Subject: Re: S-expr form of C
From: (Rob Warnock)
Date: Thu, 30 Oct 2008 23:22:55 -0500
Newsgroups: comp.lang.lisp
Message-ID: <>
Bakul Shah  <> wrote:
| Rob Warnock wrote:
| > there any generally-accepted "best style" in the Lisp
| > community for representing C source code in s-expr form?
| You mean something like a C->s-expr converter? Why bother?
| Anyway this is easy; just have your parser spit out an
| abstract syntax tree as an S-expr.

There's no "parser"; I'm writing original C code from scratch,
but want to be able to use DEFMACRO to make it easier [since
a rather large part of the code can be generated with macros].

Note that I have done stuff like this in the past by simply
pasting strings together [e.g., it's *amazing* how neatly
FORMAT can emit large C array initializations!], but I'd like
to be able to write in pure s-expr form, sort of like using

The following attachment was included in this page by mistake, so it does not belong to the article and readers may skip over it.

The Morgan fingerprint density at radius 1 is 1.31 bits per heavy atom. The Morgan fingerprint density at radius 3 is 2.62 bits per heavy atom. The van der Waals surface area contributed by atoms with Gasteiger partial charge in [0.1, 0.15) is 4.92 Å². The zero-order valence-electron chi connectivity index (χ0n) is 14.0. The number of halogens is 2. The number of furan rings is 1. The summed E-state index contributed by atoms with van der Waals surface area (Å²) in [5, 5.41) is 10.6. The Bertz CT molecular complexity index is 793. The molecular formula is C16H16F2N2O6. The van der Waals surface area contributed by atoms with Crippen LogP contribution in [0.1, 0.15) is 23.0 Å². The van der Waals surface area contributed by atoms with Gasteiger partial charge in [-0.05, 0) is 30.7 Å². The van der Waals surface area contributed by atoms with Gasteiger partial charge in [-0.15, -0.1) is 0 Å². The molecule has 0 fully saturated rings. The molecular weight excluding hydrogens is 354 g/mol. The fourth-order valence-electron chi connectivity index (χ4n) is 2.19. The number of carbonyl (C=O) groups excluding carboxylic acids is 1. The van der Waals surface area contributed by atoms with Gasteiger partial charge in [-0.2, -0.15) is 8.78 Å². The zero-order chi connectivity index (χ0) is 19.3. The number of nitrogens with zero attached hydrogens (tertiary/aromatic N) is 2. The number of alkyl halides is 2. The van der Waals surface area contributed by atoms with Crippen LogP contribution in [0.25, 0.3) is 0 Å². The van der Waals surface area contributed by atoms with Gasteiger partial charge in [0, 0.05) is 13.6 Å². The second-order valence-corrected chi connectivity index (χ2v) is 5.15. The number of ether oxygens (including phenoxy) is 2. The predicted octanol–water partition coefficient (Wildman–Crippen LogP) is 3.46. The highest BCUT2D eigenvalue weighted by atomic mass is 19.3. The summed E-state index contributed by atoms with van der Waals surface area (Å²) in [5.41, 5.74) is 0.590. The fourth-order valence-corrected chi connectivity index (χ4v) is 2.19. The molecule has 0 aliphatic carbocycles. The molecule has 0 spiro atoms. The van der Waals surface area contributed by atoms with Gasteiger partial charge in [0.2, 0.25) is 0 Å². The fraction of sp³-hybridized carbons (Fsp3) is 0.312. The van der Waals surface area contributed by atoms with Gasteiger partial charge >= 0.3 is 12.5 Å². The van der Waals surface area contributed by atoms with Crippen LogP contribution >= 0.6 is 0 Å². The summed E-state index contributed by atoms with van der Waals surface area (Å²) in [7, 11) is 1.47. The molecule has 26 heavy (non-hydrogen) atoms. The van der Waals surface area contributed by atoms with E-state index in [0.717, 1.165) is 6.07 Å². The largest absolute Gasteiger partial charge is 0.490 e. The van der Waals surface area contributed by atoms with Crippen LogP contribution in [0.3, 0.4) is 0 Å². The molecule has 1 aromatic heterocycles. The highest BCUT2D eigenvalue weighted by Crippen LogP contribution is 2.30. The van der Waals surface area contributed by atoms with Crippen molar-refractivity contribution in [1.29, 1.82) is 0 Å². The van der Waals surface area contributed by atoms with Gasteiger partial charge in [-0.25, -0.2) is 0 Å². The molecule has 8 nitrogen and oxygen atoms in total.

CL-SQL forms for queries instead of bare SQL strings (as with PG).

The canonical example, with one possible syntax:

    (c-defun (main int) ((int count) ((array nil (array nil char)) args))
      (unless (= count 2)
	(warn "~a: argument required" (aref args 0))
	(exit 1))
      (c-let ((((array nil char) p) (aref args 1)))
	(unless (string= p "foo")
	  (error "Try again!"))
      (exit 0))

Another variant would be to stick closer to CL declaration style, e.g.:

    (c-declaim (ftype (function (int (array * (array * char))) int) main))
    (c-defun main (count args)


    (c-defun main (count args)
      (c-declare (ftype (function (t t) int) main)
                 (type int count)
		 (type (array * (array * char)) args))

or something of that ilk...


Rob Warnock			<>
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